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The twin-turbocharged, all-aluminum, 3.0-liter inline-6 engine is characterized by lagless engine response to the accelerator pedal, fantastic sounds, and a free-revving spirit. The combination of twin low-mass turbochargers and BMW’s High Precision direct injection offers an output a naturally-aspirated engine would only be able to provide through more cylinders and larger displacement.
The turbocharger system developed for the engine of the new 1 Series M Coupe maintains a high output throughout the entire engine speed range. Maximum output of 335 hp (250 kW) is delivered at 5,900 rpm. Nominal peak torque is 332 lb-ft (450 Nm) from 1,500 rpm to 4,500 rpm. Redline is 7,000 rpm. The enhanced engine management system of the 1 Series M Coupe includes an electronically-controlled overboost function to briefly increase torque under full load by another 37 lb-ft (50 Nm). This temporary torque peak of 369 lb-ft gives the car a substantial increase in acceleration. The 1 Series M Coupe will complete the sprint from a standstill to 60 mph in just 4.7 seconds (0-100 kmh in 4.9 seconds). The standing quarter-mile mark comes up in 13.2 seconds. Top speed is limited electronically to 155 mph (250 kmh).
The exhaust system of the 1 Series M Coupe has been tuned by M specifically for this new model. Acoustic engineering gives the car a unique personality in all phases of operation. The M exhaust system is easily recognized by the usual Quad Exhaust on the other M-Powered cars.
The new 1 Series M Coupe also features the steering wheel-mounted M Drive button that made its first appearance in the 2005 M5. In the 1 Series M Coupe, the M Button activates a razor-sharp throttle response program for the sportiest driving. This means that the performance characteristics of the engine can be varied according to the driver’s wishes.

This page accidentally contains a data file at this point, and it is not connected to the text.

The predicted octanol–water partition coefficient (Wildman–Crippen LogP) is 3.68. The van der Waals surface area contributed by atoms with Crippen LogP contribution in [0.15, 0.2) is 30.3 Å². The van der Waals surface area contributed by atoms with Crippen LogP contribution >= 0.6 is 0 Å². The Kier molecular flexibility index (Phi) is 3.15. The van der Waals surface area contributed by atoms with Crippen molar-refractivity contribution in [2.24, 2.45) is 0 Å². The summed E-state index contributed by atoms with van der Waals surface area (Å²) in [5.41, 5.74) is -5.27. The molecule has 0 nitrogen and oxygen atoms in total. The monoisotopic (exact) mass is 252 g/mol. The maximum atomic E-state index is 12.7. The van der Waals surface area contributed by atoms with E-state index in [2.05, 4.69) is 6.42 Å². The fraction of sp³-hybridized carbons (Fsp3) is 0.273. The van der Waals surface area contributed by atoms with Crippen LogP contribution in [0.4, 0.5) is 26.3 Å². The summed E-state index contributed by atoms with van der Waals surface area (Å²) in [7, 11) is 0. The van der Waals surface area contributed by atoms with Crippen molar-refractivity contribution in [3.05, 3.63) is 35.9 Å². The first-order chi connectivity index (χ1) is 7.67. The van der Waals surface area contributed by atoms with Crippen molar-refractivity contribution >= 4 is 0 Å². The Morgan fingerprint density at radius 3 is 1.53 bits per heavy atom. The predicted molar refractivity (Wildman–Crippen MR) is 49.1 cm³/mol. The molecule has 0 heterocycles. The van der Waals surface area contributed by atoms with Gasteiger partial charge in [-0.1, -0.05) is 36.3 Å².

As an alternative to normal operating status, the driver can activate M Dynamic Mode (MDM) by means of pushing the MDM Button between the front air vents, raising the intervention thresholds of the DSC system. MDM enables slight amounts of dynamic oversteer under specific circumstances to enable optimum vehicle yaw for maximum performance. Demonstrations at the BMW Performance Center in Spartanburg, S.C. have proven MDM mode to enable the fastest-possible lapping performance while still providing the assurance and protection of Dynamic Stability Control. MDM also facilitates starting off in snow or loose surfaces by means of carefully controlled amounts of wheelspin. And most importantly the DSC may be fully disabled via a long-press of the MDM button (ABS remains active).
A close ratio 6-speed manual transmission is used for power transmission to the rear wheels in the BMW 1 Series M Coupe. It was specially designed to interact with high-torque engines and has been fitted for this purpose with a dry sump cooling system. An upgraded flywheel for high-torque applications is installed between the engine and transmission. The transmission is operated using a very short M gearshift lever. Final drive ratio is 3.15: 1.